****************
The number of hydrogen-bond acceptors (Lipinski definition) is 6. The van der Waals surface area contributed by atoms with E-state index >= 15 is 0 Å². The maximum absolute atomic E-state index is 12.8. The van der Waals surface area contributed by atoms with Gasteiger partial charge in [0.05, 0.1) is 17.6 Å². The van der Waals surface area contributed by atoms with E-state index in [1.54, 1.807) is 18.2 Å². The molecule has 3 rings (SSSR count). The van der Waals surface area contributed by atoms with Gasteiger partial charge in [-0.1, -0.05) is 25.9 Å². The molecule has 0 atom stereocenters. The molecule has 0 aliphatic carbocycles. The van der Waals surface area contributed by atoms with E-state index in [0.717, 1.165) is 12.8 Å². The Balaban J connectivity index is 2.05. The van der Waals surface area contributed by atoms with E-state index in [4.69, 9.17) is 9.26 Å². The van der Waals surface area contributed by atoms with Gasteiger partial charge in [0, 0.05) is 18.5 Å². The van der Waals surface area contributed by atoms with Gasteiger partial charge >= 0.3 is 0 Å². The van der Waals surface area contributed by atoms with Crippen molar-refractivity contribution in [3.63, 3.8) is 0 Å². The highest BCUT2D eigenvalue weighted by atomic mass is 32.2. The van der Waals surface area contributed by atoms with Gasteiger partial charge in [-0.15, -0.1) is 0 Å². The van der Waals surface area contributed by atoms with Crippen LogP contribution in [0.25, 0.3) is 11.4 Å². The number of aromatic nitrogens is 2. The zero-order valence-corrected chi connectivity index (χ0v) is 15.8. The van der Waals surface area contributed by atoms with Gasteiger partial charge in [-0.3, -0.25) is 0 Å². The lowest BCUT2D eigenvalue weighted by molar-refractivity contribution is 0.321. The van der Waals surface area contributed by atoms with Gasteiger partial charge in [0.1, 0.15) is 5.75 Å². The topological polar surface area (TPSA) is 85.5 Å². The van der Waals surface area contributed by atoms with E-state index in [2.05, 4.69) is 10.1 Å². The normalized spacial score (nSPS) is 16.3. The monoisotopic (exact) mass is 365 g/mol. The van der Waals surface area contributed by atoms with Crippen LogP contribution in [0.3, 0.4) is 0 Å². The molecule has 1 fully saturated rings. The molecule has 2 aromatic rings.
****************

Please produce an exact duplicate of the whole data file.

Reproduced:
The number of hydrogen-bond acceptors (Lipinski definition) is 6. The van der Waals surface area contributed by atoms with E-state index >= 15 is 0 Å². The maximum absolute atomic E-state index is 12.8. The van der Waals surface area contributed by atoms with Gasteiger partial charge in [0.05, 0.1) is 17.6 Å². The van der Waals surface area contributed by atoms with E-state index in [1.54, 1.807) is 18.2 Å². The molecule has 3 rings (SSSR count). The van der Waals surface area contributed by atoms with Gasteiger partial charge in [-0.1, -0.05) is 25.9 Å². The molecule has 0 atom stereocenters. The molecule has 0 aliphatic carbocycles. The van der Waals surface area contributed by atoms with E-state index in [0.717, 1.165) is 12.8 Å². The Balaban J connectivity index is 2.05. The van der Waals surface area contributed by atoms with E-state index in [4.69, 9.17) is 9.26 Å². The van der Waals surface area contributed by atoms with Gasteiger partial charge in [0, 0.05) is 18.5 Å². The van der Waals surface area contributed by atoms with Gasteiger partial charge >= 0.3 is 0 Å². The van der Waals surface area contributed by atoms with Crippen molar-refractivity contribution in [3.63, 3.8) is 0 Å². The highest BCUT2D eigenvalue weighted by atomic mass is 32.2. The van der Waals surface area contributed by atoms with Gasteiger partial charge in [-0.15, -0.1) is 0 Å². The van der Waals surface area contributed by atoms with Crippen LogP contribution in [0.25, 0.3) is 11.4 Å². The number of aromatic nitrogens is 2. The zero-order valence-corrected chi connectivity index (χ0v) is 15.8. The van der Waals surface area contributed by atoms with Gasteiger partial charge in [-0.3, -0.25) is 0 Å². The lowest BCUT2D eigenvalue weighted by molar-refractivity contribution is 0.321. The van der Waals surface area contributed by atoms with Gasteiger partial charge in [0.1, 0.15) is 5.75 Å². The topological polar surface area (TPSA) is 85.5 Å². The van der Waals surface area contributed by atoms with E-state index in [2.05, 4.69) is 10.1 Å². The normalized spacial score (nSPS) is 16.3. The monoisotopic (exact) mass is 365 g/mol. The van der Waals surface area contributed by atoms with Crippen LogP contribution in [0.3, 0.4) is 0 Å². The molecule has 1 fully saturated rings. The molecule has 2 aromatic rings.